Eleven billion years ago, a hot, active, eyeball of a galaxy glared across space. It formed in a violent collision, and could help explain the Milky Way's spiral.
From the forces that keep athletes twirling and sliding, to the weird laws governing the world of the very small, to the far-out concepts of time travel and alternate universes, physics covers a lot of interesting territory. Here, Live Science keeps you abreast of all the fascinating physics discoveries.Physics
Using gravitational waves to approximate pi, physicists see no problem with Einstein's theory of general relativity.
A new paper used an advanced "Bayesian" model to show that the emergence of intelligent life on Earth was probably a lucky break.
What if one of the strangest, most unsettling findings in particle physics turned out to be an illusion? A new study suggest a simple physical explanation for a mysterious event.
There's a microwave power experiment heading to space Saturday (May 16) aboard the Air Force's secretive X-37B spaceplane. Researchers hope it could lead to a new global power source.
Two entirely different ways of "weighing" the cosmos are producing disparate results. The discrepancy could be a sign that physicists will need to revise the standard model of cosmology.
The 19.6 ton (17,800 kilogram) body of a Chinese rocket slammed into the planet's atmosphere today (May 11). It was the biggest such incident since 1991.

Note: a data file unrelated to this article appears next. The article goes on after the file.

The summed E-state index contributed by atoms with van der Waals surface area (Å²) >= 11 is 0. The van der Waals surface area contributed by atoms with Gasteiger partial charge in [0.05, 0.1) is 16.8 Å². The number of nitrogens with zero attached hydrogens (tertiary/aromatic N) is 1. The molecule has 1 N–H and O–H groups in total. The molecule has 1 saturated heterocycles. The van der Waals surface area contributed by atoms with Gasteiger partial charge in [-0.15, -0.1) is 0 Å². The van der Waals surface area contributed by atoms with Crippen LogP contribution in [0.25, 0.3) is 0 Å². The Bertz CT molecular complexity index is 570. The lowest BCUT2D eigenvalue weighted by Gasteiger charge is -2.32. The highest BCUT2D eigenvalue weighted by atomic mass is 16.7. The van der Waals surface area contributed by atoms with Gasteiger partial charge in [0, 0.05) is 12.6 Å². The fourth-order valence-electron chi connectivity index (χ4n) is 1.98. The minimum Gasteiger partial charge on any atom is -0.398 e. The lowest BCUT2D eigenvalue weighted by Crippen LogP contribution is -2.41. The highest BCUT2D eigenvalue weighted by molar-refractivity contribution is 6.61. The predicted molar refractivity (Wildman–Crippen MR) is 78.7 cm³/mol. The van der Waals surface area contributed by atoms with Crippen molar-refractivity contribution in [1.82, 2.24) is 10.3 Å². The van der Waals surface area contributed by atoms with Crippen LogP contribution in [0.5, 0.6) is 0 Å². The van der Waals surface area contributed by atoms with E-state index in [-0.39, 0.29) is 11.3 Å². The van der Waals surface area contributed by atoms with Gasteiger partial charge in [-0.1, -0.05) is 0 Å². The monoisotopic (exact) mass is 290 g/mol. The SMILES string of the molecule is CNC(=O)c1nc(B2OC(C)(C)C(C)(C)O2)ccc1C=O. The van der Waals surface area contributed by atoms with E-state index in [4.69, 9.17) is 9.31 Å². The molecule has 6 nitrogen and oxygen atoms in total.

A new paper by physicist Edward Witten proposes hunting Planet 9 using a fleet of laser-launched probes like Breakthrough Starshots'.
Martian meteorites found in Antarctica in the 1980s just gave up the ghosts of ancient water, rich in organic nitrogen, that existed on Mars.
A new online training course introduces students to quantum concepts, including superposition, qubits, encryption and many others.
Right now, key measurements of the universe's expansion are contradicting each other. A lost form of dark matter could help them agree.
There's an asymmetry between the universe's matter and antimatter. This experiment might explain why.
A key signal for a certain kind of dark matter failed to turn up in a search throughout the Milky Way. Now scientists are disagreeing about what that means.
The bubble concept could explain one of the strangest mysteries plaguing astrophysics: Why can't we tell how fast the universe is expanding?
As the universe cooled in the era after the Big Bang, a supermassive black hole had already formed in the center of a galaxy, forming a giant engine of energy we can still see today.
Something's up with the North Star, a cepheid. Its distance, mass and age should be easy to measure. But new calculations keep disagreeing with one another and failing to make sense.
A new theory suggests that dark matter might not be made of undiscovered, never-before-seen particles. Instead, researchers write, it might be made from a type of "hexaquark" detected in 2014.
Organizers of the American Physical Society's March conference made the decision to cancel due to coronavirus concerns less than two days before the conference was set to begin.
Physicist Freeman Dyson was known for his work on quantum physics and mathematics, as well as his big ideas about the far future.
The bubbling, raucous quantum vacuum distorts the shape of every hydrogen atom in the universe, and it distorts antimatter "antihydrogen" too.
Current page: 1